I have noticed a few things while trying to keep up this challenge abroad. In London, most places do not have side salads with dinner—although you can get one with an omelets in the morning?! I find that I eat healthier through the day, if I start with fruit in the morning. So that’s what I’ve been aiming to do.
At home, my husband, Peter, and son, Michael, have been working on the set for a high school play: “Into the Woods.” They have been having their own challenge of trying to eat fruits and vegetables while working until 10 pm each night. Peter has been in touch with Chef Miki and Robert Schueller (director of PR) at Melissa’s/World Variety Produce, who plan to expand our horizons. Every week, they’re going to be sending shipments of new fruits and vegetables to our house for us to try.
While the challenge is on my mind, this trip really has me reflecting about raising kids. As parents, if we do our job right, our children grow up to become independent adults who feel confident in creating their own path. We know this: after all, we left our parents to build our own lives. Yet, somehow, this process of letting them move on is much harder than I ever imagined. We drop them off at college—or the airport. We support them through the initial adjustments of college: roommate issues, how to cook that chicken dish they love. And, soon, they have settled into their new life.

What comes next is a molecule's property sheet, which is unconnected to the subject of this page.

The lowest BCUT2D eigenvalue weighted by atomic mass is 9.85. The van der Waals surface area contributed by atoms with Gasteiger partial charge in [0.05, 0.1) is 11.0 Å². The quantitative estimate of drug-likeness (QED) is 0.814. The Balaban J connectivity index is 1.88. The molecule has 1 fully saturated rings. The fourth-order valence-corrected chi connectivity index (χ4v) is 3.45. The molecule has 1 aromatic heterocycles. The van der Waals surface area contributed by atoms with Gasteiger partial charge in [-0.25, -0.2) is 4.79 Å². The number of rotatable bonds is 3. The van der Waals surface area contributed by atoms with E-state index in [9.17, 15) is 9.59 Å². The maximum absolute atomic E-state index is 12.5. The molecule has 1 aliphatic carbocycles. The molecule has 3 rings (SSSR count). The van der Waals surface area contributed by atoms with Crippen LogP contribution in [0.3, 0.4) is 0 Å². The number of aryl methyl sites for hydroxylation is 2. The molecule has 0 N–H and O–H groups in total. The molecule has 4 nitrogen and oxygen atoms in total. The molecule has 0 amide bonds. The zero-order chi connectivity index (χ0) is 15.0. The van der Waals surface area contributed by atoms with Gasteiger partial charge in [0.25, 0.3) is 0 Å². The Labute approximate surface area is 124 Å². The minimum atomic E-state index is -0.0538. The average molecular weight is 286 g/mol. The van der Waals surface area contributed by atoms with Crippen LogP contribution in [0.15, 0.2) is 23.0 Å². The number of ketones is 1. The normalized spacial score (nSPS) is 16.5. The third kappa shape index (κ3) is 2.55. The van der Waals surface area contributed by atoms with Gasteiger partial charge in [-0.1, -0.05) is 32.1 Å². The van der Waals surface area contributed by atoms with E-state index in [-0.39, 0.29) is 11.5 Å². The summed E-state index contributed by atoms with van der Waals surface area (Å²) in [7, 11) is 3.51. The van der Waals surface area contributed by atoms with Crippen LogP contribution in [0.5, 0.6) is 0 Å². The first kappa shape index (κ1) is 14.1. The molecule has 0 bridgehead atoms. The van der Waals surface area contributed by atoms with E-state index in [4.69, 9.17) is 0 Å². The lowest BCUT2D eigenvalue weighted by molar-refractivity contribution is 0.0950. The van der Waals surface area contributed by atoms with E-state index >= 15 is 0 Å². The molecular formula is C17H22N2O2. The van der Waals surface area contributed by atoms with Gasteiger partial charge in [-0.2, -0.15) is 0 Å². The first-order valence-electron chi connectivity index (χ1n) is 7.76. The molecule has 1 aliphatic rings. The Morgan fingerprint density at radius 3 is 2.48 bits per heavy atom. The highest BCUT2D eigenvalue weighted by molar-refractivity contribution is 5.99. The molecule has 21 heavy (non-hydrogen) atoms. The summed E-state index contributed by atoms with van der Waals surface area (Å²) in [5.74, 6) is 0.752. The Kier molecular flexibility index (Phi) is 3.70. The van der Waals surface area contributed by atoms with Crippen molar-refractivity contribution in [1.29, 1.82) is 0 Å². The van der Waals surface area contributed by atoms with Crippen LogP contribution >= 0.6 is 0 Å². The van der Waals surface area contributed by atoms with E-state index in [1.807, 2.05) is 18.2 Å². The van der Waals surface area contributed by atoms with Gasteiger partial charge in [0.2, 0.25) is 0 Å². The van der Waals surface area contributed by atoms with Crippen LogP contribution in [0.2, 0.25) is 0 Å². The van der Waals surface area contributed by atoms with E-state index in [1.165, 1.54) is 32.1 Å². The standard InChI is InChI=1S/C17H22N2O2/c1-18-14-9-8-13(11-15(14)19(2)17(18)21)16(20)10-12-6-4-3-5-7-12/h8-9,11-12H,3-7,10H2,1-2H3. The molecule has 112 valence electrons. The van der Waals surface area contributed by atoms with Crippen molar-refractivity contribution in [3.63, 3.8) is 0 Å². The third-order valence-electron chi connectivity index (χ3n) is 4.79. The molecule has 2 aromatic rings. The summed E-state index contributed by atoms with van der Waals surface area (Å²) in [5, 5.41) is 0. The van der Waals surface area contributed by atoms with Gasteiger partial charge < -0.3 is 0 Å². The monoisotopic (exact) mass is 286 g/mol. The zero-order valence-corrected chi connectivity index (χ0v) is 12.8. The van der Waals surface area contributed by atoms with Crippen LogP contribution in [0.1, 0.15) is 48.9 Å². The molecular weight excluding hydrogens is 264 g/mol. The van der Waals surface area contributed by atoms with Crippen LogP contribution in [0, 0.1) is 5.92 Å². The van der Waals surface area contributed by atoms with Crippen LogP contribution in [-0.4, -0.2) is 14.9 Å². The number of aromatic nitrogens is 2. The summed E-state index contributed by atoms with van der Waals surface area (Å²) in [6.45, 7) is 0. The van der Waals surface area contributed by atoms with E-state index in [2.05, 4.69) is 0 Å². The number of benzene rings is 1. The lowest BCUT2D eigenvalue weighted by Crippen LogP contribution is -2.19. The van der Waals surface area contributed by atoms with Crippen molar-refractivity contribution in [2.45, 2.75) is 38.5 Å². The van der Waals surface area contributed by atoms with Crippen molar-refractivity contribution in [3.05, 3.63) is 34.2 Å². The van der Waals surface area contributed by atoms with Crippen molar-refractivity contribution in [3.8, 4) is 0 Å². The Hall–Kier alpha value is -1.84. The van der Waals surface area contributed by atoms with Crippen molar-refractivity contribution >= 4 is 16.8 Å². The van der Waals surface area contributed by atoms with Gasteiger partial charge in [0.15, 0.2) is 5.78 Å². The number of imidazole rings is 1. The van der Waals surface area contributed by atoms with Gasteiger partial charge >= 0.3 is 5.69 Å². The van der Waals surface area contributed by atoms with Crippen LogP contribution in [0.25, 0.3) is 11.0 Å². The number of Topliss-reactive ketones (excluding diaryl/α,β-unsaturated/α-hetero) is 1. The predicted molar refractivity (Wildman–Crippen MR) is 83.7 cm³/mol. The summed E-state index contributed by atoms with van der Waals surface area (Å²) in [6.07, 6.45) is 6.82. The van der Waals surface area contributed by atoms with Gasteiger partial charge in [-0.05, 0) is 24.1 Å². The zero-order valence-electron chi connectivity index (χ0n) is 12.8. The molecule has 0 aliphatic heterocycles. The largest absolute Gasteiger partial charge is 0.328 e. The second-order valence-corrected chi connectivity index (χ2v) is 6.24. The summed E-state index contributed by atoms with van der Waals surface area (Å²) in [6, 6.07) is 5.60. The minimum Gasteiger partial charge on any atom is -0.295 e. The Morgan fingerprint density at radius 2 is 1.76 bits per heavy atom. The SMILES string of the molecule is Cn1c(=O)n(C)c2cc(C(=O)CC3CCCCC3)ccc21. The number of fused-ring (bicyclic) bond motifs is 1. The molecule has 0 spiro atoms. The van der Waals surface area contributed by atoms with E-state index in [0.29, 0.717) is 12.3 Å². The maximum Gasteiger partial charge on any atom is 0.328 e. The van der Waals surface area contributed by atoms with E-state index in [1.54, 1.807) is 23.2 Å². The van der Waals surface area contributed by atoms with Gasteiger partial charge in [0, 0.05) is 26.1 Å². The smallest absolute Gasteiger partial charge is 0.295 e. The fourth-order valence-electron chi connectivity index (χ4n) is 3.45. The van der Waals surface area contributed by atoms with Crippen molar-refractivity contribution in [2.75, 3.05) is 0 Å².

At some point, we visit, and it is weird to become the visitors in our children’s lives. We meet their friends, of whom we have heard stories or read about on our children’s blogs. But we don’t really get to know their friends the way we did when our children lived at home. At some point, it is time to leave, and I can’t help but wonder: Where did the time go?
Visiting Katie in Paris and London has been amazing. I have not traveled abroad before, and it is great to have my own personal tour guide taking me to museums, leading me on and off buses and the Underground so I don’t have to worry about where to get off. I know she is becoming an impressive young woman, but sometimes, it’s like in the movie “Father of the Bride.” You look at your daughter and you see her not as the adult she has become, but the three year old, she used to be.
Tonight, my eldest daughter, Christina, who is 20, will join us. We will have one night together, before Amanda and I head home and we are going to see Wicked. Tonight all the girls will be together!
Leave a comment and let me know how you feel about our kids growing up and moving on.